An Introduction to Cipher Suites

I've had a lot of questions lately about encryption. Specifically, people have been asking me about what the various cipher suites mean in terms of encryption, and what all of the different parameters in suites like ECDHE-AES-128-GCM-SHA256 actually mean with regard to what is going on.

This article is to explain as plainly as possible what cipher suites are, how they are defined, and the agreed upon strength of the various components in the security community.

First: We need to understand the components of cipher suites.

There are typically three components to a cipher suite in OpenSSL and PolarSSL (the most common free encryption libraries, outside of the ones built into Windows). You have the handshake, which is typically handled by asymmetric encryption. The handshake is required because it is needed to mask the handoff of the secret key for the next stage. This is called the Initial Value (IV).

There are three common types of handshakes used, RSA, Diffie-Hellman (DH), and Elliptic Curve Diffie-Hellman (ECDH). All three varieties of the common handshakes rely on math to make them unbreakable. So while the tried and true older algorithms (RSA and DH) are fundamentally sound, they get weaker as time goes on, and require larger keys to remain secure. The more recent ECDH handshake is believed to be both faster and stronger, but it is far more complex, and the de-facto standard curves that were made the standards were chosen by the NSA. Furthermore, attempts to reverse engineer those curves without tampering with the values have failed, indicating that there may be a security flaw in the algorithm with standard curves that could lead to weakness.

Lastly for handshakes, there are Ephemeral keys. Ephemeral keys are temporary keys that are used once and thrown away. This means that if an attacker were able to work supercomputers and unknown math techniques to actually crack a key with tremendous effort, they would only decrypt a small block of data instead of getting access to all of the data. Typical shorthand for ephemeral handshakes is adding an "E" to the end of the handshake.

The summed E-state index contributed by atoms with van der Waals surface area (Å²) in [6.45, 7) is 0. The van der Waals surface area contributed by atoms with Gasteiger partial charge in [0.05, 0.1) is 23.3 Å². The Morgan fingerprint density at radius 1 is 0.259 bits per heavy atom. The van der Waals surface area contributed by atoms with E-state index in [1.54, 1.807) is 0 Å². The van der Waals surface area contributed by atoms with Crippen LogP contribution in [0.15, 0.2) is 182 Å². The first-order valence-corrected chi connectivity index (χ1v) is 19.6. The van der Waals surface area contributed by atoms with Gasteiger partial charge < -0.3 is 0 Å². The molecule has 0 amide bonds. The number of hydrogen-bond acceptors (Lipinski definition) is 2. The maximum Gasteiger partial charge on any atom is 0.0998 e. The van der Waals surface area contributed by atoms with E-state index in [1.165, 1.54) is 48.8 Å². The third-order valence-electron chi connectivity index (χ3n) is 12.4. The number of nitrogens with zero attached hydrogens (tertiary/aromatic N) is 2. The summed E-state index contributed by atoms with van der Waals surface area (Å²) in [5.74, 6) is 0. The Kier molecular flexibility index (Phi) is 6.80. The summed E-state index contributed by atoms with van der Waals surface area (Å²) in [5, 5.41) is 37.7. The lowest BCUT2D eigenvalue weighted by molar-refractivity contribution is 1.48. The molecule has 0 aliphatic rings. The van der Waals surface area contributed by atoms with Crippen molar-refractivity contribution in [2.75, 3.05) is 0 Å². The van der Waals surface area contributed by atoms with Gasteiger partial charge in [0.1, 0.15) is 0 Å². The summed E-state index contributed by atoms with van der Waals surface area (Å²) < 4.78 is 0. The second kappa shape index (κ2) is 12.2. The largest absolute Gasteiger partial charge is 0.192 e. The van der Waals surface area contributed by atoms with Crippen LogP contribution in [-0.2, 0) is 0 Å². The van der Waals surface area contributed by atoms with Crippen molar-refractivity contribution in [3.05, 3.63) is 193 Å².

In the case of VikingVPN, the keys in OpenVPN are changed every hour, and have a 4096-bit length.

Next is the Symmetrical Cipher, this is where the actual encryption of your data takes place. There are a huge number of ciphers so I won't cover them all in this article. The most common ciphers are AES, RC4, Camellia, and now Chacha20 because Google has recently put large efforts into making it a standard cipher by adding the code to OpenSSL and doing their own research on its viability as a mass-deployed product. Each of these ciphers is complex enough to require their own multi-page article to discuss. VikingVPN uses AES-256-CBC as our chosen cipher, although we are constantly doing research into better solutions from both a performance and security perspective.

Finally is the Hash, this has a bunch of names like Integrity Checking, Tamper Proofing, Verification, or simply a Hash. It is a crucial step because the hash is a unique code that is unidirectional. Without knowing the exact data that made the unique hash, there is no way to retrieve data from just a hash code. You take a block of data, and run it through a hash function, and you get a unique code out of the other end. If you run the exact same data through the hash function, you will get the exact same code every time. If you change the hash function even slightly, it will dramatically change the output of the hash. This is how you check for tampering, the hashes must match when run through the hash function in order to verify that the data that arrived is the same data that left on the other end of the network.

There are many types of hashes, and the NIST has adopted a nomenclature of SHA, SHA1, SHA2, SHA3, etc. It is also worth noting that there are older hashing algorithms like MD5, and newer non-standard hash algorithms like Skein that are very popular.

So knowing the components of a cipher suite, we can now interpret what a cipher suite is.

It may vary by the encryption product you are using, but i'm going to use OpenSSL as an example. It begins with a handshake, the middle is the cipher for the main encryption, and the end is the hash that is being used.

So if you see DHE-AES-128-CBC-SHA1 you can then interpret the suite as using Diffie Hellman (DH), and using throwaway keys (E for ephemeral), and AES with a 128-bit cipher length in Cipher Block Chaining mode (CBC), and the integrity check is using the SHA1 hash algorithm.

A second example would be ECDHE-AES-256-GCM-SHA512 you can then interpret the suite as using Elliptic Curve Diffie Hellman (ECDH), and using throwaway keys (E for ephemeral at the end of the handshake), and AES with a 256-bit cipher length in Galois Counter Mode (GCM) and the integrity check is using the SHA2 algorithm with a 512-bit length (SHA2 is denoted by the bit length of the hashing algorithm).

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